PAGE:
Ziegler's most important discovery was made in 1953. He and a student, E. Holzkamp, set out to repeat a preparation of higher aluminum alkyls by heating ethylene and aluminum triethyl; unexpectedly they obtained a complete conversion of the ethylene monomer (CH2 = CH2) to the dimer, 1-butene (CH3CH2CH = CH2). The explanation was found in the presence of a trace of colloidal nickel derived from the catalyst used previously in the autoclave for hydrogenation experiments. This led to the discovery that substances made by mixing organometallic compounds with compounds of certain heavy metals permitted the fast polymerization of ethylene at atmospheric pressure to a linear polymer of high molecular weight having valuable plastic properties (other processes used high pressure and produced a partly branched polymer). The catalyst derived from aluminum alkyl and titanium tetrachloride proved especially useful. It formed the basis of nearly all later developments in the production of long-chain polymers of hydrocarbons from such olefins as ethylene and butadiene; the resulting products came into widespread use as plastics, fibres, rubbers, and films.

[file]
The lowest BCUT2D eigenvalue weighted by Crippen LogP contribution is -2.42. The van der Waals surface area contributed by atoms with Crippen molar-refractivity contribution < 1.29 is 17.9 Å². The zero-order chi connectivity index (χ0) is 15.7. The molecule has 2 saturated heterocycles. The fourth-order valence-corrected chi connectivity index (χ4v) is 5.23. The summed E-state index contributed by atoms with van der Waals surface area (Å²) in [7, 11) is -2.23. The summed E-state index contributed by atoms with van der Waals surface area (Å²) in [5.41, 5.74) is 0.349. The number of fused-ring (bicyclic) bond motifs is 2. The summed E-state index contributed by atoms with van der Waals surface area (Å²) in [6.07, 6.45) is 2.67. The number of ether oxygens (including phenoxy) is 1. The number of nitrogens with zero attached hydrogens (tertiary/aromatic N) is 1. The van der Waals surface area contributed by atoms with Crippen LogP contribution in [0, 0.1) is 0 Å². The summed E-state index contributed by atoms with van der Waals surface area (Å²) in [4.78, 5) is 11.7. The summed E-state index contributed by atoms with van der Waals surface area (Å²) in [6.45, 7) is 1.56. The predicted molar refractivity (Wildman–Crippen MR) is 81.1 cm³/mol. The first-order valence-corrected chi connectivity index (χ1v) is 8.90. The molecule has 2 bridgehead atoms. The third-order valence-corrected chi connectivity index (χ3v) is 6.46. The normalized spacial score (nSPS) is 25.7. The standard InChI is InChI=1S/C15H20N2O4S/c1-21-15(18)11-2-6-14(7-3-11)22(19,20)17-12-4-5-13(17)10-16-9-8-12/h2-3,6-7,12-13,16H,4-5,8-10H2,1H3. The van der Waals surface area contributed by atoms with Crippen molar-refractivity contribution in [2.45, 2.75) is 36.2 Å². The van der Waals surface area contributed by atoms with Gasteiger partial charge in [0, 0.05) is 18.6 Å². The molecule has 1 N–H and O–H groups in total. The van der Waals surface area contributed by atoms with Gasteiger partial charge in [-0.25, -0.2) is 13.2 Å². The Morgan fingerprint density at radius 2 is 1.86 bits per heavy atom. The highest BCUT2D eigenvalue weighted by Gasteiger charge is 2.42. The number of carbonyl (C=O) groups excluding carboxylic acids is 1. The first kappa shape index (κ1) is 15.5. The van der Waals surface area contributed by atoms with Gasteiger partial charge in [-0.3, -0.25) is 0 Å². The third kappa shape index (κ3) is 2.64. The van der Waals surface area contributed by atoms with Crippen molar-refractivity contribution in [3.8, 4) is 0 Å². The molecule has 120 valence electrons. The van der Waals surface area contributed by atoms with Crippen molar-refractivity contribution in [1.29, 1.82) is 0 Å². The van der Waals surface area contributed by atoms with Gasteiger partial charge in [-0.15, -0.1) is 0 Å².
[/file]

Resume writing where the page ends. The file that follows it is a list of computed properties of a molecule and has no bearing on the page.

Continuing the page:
Hodgkin, Dorothy Mary Crowfoot


for determining the structure of biochemical compounds (such as vitamin B12)essential in combating pernicious anemia. It would later take 10 years ( from 1961 to 1971) to synthesize this particular vitamin.



Woodward, R.B.


For the synthesis of compounds such as including quinine (1944), cholesterol and cortisone (1951), and vitamin B12 (1971)


Mulliken, Robert Sanderson